Artificial Intelligence: The Challenge to Keep It Safe

Safety Principle: AI systems should be safe and secure throughout their operational lifetime and verifiably so where applicable and feasible.

When a new car is introduced to the world, it must pass various safety tests to satisfy not just government regulations, but also public expectations. In fact, safety has become a top selling point among car buyers.

And it’s not just cars. Whatever the latest generation of any technology happens to be — from appliances to airplanes — manufacturers know that customers expect their products to be safe from start to finish.

Artificial intelligence is no different. So, on the face of it, the Safety Principle seems like a “no brainer,” as Harvard psychologist Joshua Greene described it. It’s obviously not in anyone’s best interest for an AI product to injure its owner or anyone else. But, as Greene and other researchers highlight below, this principle is much more complex than it appears at first glance.

“This is important, obviously,” said University of Connecticut philosopher Susan Schneider, but she expressed uncertainty about our ability to verify that we can trust a system as it gets increasingly intelligent. She pointed out that at a certain level of intelligence, the AI will be able to rewrite its own code, and with superintelligent systems “we may not even be able to understand the program to begin with.”

What Is AI Safety?

This principle gets to the heart of the AI safety research initiative: how can we ensure safety for a technology that is designed to learn how to modify its own behavior?

Artificial intelligence is designed so that it can learn from interactions with its surroundings and alter its behavior accordingly, which could provide incredible benefits to humanity. Because AI can address so many problems more effectively than people, it has huge potential to improve health and wellbeing for everyone. But it’s not hard to imagine how this technology could go awry. And we don’t need to achieve superintelligence for this to become a problem.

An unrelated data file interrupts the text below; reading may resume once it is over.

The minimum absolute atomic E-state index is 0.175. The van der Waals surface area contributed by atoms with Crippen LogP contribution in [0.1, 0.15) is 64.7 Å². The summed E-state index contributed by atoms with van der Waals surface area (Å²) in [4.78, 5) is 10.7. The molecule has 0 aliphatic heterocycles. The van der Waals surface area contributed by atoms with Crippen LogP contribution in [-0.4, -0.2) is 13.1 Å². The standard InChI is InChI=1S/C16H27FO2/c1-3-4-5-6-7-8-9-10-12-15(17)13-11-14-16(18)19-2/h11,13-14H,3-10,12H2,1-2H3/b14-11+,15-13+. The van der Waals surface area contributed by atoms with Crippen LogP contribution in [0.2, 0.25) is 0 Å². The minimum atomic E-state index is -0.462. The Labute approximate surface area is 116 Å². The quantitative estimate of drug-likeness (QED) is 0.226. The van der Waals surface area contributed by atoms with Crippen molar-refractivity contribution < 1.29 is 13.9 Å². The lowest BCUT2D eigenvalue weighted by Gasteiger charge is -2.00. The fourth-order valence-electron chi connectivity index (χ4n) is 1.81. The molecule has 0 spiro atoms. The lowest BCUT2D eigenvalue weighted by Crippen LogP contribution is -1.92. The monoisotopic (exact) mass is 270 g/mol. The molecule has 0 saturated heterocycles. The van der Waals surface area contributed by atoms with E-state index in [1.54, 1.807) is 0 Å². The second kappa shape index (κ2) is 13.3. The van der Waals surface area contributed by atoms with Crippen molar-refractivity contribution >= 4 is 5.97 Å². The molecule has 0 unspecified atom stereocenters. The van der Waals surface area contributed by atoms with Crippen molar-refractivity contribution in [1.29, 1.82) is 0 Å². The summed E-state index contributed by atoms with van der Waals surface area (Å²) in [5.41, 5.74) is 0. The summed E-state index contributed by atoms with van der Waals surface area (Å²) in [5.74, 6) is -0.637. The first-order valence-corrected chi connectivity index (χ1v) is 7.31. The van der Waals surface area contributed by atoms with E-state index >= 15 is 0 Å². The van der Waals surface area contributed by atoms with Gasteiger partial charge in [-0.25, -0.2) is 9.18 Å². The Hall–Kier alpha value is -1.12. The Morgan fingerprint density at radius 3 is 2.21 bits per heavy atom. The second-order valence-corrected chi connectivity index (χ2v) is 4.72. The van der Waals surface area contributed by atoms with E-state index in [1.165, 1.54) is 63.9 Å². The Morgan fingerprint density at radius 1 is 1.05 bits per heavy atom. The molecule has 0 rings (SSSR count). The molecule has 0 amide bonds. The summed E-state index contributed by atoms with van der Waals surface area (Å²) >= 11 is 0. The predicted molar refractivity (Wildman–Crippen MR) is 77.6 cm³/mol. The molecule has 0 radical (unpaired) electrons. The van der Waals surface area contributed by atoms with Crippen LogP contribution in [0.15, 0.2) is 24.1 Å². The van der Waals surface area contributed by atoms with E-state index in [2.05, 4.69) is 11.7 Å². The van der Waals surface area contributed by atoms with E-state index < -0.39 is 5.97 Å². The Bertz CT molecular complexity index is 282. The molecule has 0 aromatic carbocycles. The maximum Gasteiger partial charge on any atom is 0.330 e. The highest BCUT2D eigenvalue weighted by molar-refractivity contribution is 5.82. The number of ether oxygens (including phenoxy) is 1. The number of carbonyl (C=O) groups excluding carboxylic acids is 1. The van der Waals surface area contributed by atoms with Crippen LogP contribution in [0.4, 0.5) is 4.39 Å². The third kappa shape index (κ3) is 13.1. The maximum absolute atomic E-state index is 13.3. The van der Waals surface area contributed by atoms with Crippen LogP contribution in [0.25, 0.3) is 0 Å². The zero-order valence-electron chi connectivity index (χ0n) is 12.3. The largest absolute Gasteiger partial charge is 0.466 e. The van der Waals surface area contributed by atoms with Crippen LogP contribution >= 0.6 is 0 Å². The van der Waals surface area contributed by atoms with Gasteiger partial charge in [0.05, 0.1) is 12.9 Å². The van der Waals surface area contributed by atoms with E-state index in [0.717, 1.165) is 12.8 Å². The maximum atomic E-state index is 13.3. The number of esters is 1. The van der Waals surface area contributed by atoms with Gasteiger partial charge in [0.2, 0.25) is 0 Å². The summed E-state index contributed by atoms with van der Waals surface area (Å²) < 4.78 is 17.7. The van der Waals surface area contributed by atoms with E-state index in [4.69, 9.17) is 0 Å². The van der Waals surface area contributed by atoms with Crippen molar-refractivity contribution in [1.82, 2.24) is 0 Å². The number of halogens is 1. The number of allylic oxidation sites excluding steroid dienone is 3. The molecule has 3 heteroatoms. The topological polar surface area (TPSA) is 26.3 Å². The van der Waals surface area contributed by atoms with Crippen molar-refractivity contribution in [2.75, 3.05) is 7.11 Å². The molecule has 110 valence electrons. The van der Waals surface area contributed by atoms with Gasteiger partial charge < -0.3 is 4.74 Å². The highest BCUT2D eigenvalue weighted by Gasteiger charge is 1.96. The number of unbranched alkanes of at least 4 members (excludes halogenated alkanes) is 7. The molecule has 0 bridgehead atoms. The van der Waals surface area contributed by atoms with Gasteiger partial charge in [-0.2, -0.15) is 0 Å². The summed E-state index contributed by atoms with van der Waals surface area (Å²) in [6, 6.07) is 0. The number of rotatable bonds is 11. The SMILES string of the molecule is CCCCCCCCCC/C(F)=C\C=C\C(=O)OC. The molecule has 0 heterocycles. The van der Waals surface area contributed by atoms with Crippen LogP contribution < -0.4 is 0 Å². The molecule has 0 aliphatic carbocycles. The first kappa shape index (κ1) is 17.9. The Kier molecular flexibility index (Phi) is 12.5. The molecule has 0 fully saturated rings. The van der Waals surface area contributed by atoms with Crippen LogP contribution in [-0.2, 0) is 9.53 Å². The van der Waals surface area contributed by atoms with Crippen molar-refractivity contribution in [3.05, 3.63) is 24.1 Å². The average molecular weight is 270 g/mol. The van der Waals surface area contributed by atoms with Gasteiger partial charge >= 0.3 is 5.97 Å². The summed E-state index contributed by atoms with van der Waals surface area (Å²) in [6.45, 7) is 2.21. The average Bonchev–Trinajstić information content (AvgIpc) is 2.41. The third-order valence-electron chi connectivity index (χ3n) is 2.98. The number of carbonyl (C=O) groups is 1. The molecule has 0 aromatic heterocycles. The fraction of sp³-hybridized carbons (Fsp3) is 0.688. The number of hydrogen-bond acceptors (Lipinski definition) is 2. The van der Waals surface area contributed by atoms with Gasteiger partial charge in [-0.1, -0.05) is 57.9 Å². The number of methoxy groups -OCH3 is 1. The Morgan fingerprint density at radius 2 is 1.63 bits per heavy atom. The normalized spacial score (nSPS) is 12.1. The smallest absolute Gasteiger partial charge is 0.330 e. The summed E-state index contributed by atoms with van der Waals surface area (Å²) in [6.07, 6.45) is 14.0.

Microsoft’s chatbot, Tay, is a recent example of how an AI can learn negative behavior from its environment, producing results quite the opposite from what its creators had in mind. Meanwhile, the Tesla car accident, in which the vehicle mistook a white truck for a clear sky, offers an example of an AI misunderstanding its surrounding and taking deadly action as a result.

Researchers can try to learn from AI gone astray, but current designs often lack transparency, and much of today’s artificial intelligence is essentially a black box. AI developers can’t always figure out how or why AIs take various actions, and this will likely only grow more challenging as AI becomes more complex.

However, Ian Goodfellow, a research scientist at Google Brain, is hopeful, pointing to efforts already underway to address these concerns.

“Applying traditional security techniques to AI gives us a concrete path to achieving AI safety,” Goodfellow explains. “If we can design a method that prevents even a malicious attacker from causing an AI to take an undesirable action, then it is even less likely that the AI would choose an undesirable action independently.”

AI safety may be a challenge, but there’s no reason to believe it’s insurmountable. So what do other AI experts say about how we can interpret and implement the Safety Principle?

What Does ‘Verifiably’ Mean?

‘Verifiably’ was the word that caught the eye of many researchers as a crucial part of this Principle.

John Havens, an Executive Director with IEEE, first considered the Safety Principle in its entirety, saying,  “I don’t know who wouldn’t say AI systems should be safe and secure. … ‘Throughout their operational lifetime’ is actually the more important part of the sentence, because that’s about sustainability and longevity.”

But then, he added, “My favorite part of the sentence is ‘and verifiably so.’ That is critical. Because that means, even if you and I don’t agree on what ‘safe and secure’ means, but we do agree on verifiability, then you can go, ‘well, here’s my certification, here’s my checklist.’ And I can go, ‘Great, thanks.’ I can look at it, and say, ‘oh, I see you got things 1-10, but what about 11-15?’ Verifiably is a critical part of that sentence.”

AI researcher Susan Craw noted that the Principle “is linked to transparency.” She explained, “Maybe ‘verifiably so’ would be possible with systems if they were a bit more transparent about how they were doing things.”

Greene also noted the complexity and challenge presented by the Principle when he suggested:

“It depends what you mean by ‘verifiably.’ Does ‘verifiably’ mean mathematically, logically proven? That might be impossible. Does ‘verifiably’ mean you’ve taken some measures to show that a good outcome is most likely? If you’re talking about a small risk of a catastrophic outcome, maybe that’s not good enough.”

Safety and Value Alignment